June 26, 2011 | In: Technology
Is LNKD a Buy?
The first time I discussed LinkedIn I estimated that its market cap will be anything between $1 billion and $10 billion, and that a fair market cap for LinkedIn will be between $3 billion to $5 billion. The second time I (mistakenly) stated that the stock can still go up by another 50%, but I stated that I was very skeptical of the stock’s price above the $100 level.
Fast forward a month from then, and now the stock is trading at $70, which is only 57% of the stock’s all time high price of $122.70. It seems that the jig is up! At a P/E of just below 2,000, most investors probably saw this coming, and I’m sure we haven’t heard the end of it. The stock will continue its decline until there is at least a remote relationship between the stock’s price and the company’s fundamentals. As I stated before, LinkedIn is not an essential website, and on top of that, it can be easily cloned. LinkedIn, in my opinion, is just another website, that happens to get a lot of traffic, and that media was able to hype well enough to attract average thinking investors into buying it at a very, very high price. Remember all those articles about LinkedIn prior to the IPO? How LinkedIn is going to change the concepts of professional networking and job hunting? Now that we are way past the IPO, it is very rare to find any website even slightly praising LinkedIn and its business model.
In my opinion, LinkedIn’s business model is very delicate, and can be easily crushed by a competition offering a better system (regardless of how many visitors LinkedIn currently has). LinkedIn is a very risky (if not dangerous) stock at this price, and should be avoided at all costs, you can buy it if you want, but think about it this way, what are you exactly investing in? Just think about all the potential risks (Unfortunately, I just can’t see any real intrinsic value in this company to list at least one reason of why investors should buy this stock):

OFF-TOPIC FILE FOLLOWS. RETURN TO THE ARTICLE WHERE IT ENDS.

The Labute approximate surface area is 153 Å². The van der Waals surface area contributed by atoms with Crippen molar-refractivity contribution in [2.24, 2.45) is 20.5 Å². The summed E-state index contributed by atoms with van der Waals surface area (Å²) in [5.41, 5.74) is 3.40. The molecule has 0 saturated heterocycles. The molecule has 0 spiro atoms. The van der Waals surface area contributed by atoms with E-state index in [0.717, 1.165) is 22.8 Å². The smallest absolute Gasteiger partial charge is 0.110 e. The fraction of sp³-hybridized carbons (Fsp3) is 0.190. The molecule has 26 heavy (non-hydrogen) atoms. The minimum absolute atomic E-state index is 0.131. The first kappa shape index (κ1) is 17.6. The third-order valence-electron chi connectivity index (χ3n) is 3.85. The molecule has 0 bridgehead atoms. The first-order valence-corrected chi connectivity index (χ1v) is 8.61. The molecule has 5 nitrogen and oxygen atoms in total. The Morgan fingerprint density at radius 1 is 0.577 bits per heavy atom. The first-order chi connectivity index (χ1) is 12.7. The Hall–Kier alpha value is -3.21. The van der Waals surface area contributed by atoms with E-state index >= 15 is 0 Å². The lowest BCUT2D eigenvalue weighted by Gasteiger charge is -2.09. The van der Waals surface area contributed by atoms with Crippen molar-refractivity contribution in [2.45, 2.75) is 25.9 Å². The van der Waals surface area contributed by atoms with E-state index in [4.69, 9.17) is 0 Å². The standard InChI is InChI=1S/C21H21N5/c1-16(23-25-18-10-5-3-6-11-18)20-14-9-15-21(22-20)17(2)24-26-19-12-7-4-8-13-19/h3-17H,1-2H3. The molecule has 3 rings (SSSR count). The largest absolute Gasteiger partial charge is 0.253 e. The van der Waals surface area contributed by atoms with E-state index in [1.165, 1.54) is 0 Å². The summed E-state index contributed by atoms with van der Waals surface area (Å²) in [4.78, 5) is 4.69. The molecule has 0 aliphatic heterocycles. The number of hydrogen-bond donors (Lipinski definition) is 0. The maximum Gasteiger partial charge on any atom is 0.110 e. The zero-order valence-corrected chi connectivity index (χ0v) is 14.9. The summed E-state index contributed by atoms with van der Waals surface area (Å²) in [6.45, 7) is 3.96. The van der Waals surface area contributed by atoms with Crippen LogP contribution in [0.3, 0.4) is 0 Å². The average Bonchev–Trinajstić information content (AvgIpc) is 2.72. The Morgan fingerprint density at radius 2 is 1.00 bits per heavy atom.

- A competitor creates a better website that will steal users from LinkedIn (Facebook, perhaps?).
- LinkedIn gets blocked in some countries for privacy reasons (the same as with RIM).
- LinkedIn’s traffic goes down. For example, users start losing interest in the website or Google decides to lower the importance of LinkedIn in its search results.
- Institutional investors start getting out of the stock, because of the very high P/E.
- LinkedIn is unable to meet the market’s expectations. I think investors will see this in action very soon, when the first earnings report is out! Everyone will see how out of whack the stock price with the earnings of the company.
My advice to any investor on this planet, avoid LNKD, it’s a bad investment. The company didn’t need to have an IPO in the first place, they just did it because the executives wanted to fill their pockets. It’s as simple as this.